I’m also exercising much more. I’ve created a home-based routine which is working really well for me and I’ve been for a few short runs to supplement that. I may try to build up the running again but it isn’t high on my priority list right now – I can get fit and healthy without it and I do find it a bit of a chore so I’ll see how that one progresses. The exercise I value more than any other right now is walking. Whilst there is still scope to do more, I walk more than I used to and a midweek walk up Rivington Pike (if you don’t know it, in basic terms, it’s a local landmark at the top of a hill) with a few very close friends is one of the highlights of my week. It gets the much lauded 10,000 steps in, it provides an invaluable opportunity to catch up with people I like to spend time with, and it is really beneficial for both my physical and mental health.
If I can get through May without eating any sweet treats, I’m sure it will act as a further spur for me and I’m more determined than ever to be where I want to be quite soon, hopefully by Christmas. I’m hoping that I’ll have lost the amount of body fat I want to by then and in doing so, I may be happy with my appearance for the first time in around 25-30 years. I may even share before and after pics at that point, though I’ll think very carefully about that, primarily as I’ll still think of the ‘before’ pic as being truly hideous, plus I’m not a narcissist and I doubt I’ll ever be truly comfortable in sharing such images. I may do though if I believe a future post warrants this.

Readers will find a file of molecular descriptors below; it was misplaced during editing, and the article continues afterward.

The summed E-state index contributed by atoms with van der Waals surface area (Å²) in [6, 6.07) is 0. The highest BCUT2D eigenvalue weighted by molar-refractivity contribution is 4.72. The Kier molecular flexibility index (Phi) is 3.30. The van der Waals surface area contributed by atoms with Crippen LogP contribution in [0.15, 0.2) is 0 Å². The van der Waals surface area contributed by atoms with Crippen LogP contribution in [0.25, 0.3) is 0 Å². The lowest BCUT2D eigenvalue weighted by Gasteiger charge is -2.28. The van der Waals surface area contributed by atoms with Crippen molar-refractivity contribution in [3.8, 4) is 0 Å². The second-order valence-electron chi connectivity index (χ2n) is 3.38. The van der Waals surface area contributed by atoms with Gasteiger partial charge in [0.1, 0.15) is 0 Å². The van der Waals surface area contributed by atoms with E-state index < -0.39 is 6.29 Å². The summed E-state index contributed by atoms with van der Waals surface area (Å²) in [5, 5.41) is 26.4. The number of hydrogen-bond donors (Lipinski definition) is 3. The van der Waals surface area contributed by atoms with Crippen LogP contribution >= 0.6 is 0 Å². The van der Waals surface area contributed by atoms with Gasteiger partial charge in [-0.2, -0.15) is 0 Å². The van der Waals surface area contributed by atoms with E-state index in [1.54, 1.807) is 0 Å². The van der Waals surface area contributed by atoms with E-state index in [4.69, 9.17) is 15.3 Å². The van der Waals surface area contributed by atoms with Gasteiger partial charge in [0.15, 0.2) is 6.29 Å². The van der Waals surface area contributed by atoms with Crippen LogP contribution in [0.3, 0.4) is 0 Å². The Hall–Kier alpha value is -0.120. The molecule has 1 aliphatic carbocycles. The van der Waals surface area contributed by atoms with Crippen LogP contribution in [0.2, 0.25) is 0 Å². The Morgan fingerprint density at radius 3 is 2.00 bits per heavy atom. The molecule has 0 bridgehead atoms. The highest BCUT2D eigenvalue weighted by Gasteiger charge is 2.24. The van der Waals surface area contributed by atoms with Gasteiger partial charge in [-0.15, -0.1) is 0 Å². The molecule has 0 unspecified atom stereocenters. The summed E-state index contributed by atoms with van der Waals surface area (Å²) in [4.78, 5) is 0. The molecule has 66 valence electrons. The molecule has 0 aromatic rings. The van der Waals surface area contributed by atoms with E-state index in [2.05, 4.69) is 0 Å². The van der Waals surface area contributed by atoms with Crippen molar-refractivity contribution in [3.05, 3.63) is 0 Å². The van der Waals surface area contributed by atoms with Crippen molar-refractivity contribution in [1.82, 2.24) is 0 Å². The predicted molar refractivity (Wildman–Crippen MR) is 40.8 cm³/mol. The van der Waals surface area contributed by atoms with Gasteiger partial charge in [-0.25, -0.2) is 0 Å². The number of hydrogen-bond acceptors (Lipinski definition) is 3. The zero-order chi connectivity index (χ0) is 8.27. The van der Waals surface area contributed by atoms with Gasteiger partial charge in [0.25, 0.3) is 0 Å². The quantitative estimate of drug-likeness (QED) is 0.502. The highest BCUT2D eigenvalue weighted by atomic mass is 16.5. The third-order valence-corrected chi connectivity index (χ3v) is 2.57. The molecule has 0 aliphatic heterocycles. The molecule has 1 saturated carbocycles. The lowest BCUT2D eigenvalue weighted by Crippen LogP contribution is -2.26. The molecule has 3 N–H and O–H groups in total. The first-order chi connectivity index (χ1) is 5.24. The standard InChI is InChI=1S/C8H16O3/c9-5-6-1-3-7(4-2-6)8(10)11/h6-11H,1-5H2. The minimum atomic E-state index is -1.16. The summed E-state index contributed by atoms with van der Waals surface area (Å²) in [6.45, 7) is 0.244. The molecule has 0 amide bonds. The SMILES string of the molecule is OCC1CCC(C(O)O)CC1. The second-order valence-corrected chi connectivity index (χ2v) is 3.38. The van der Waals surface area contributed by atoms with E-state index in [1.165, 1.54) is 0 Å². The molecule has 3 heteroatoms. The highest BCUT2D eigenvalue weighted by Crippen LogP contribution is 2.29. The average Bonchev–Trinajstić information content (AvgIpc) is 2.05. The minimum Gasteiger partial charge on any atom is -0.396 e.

Finally, some of you may be wondering why there’s a reference to scales in the blog title this week. It’s purely as I hate bathroom scales. I hate them as so many people become slaves to them. People embark on their own weight-loss efforts and feel the need to use scales far more often than they should. They weigh themselves numerous times each week and feel down if they don’t lose weight each time. They may weigh themselves on a weekly basis and beat themselves up if their weight remains the same or, God forbid, if they put a pound on. This is dangerous. Sudden weight loss is not beneficial – it should take place over a lengthy period of time. It isn’t feasible to expect to have lost weight every single time we step onto the scales. Life is about peaks and troughs; highs and lows. As long as those highs outnumber the lows, everything will be fine where weight loss is concerned. If it’s a 6- or 12-month journey for example, the end goal is all that matters, not the isolated occasions when a minor blip occurs. This is precisely why I won’t use bathroom scales. I need my state of mind to be fully primed in order to get to where I want to be, which is why I’ll log my progress by determining how happy I am with my appearance and how many of those previously tight t-shirts and shirts I can now comfortably fit into. I couldn’t care less how much I weigh – I just know I want to shed body fat. Some of that may turn to muscle due to the exercise I’m doing, which may not lead to weight loss. I don’t care if I’m the same weight at the end of this (around 18 stone, if you’re wondering…) as I was the last time I stepped onto the scales – my state of mind is all that matters during this process. If I’m finally happy with how I look, I’m hoping that I’ll be more confident, less anxious, less self-critical, have greater self-esteem, and will not suffer from impostor syndrome as much. That matters far more to me than a figure on a bathroom scale.
As always, thanks for reading, stay safe, and please do try to be kind to others and to yourself.
Best wishes and take care.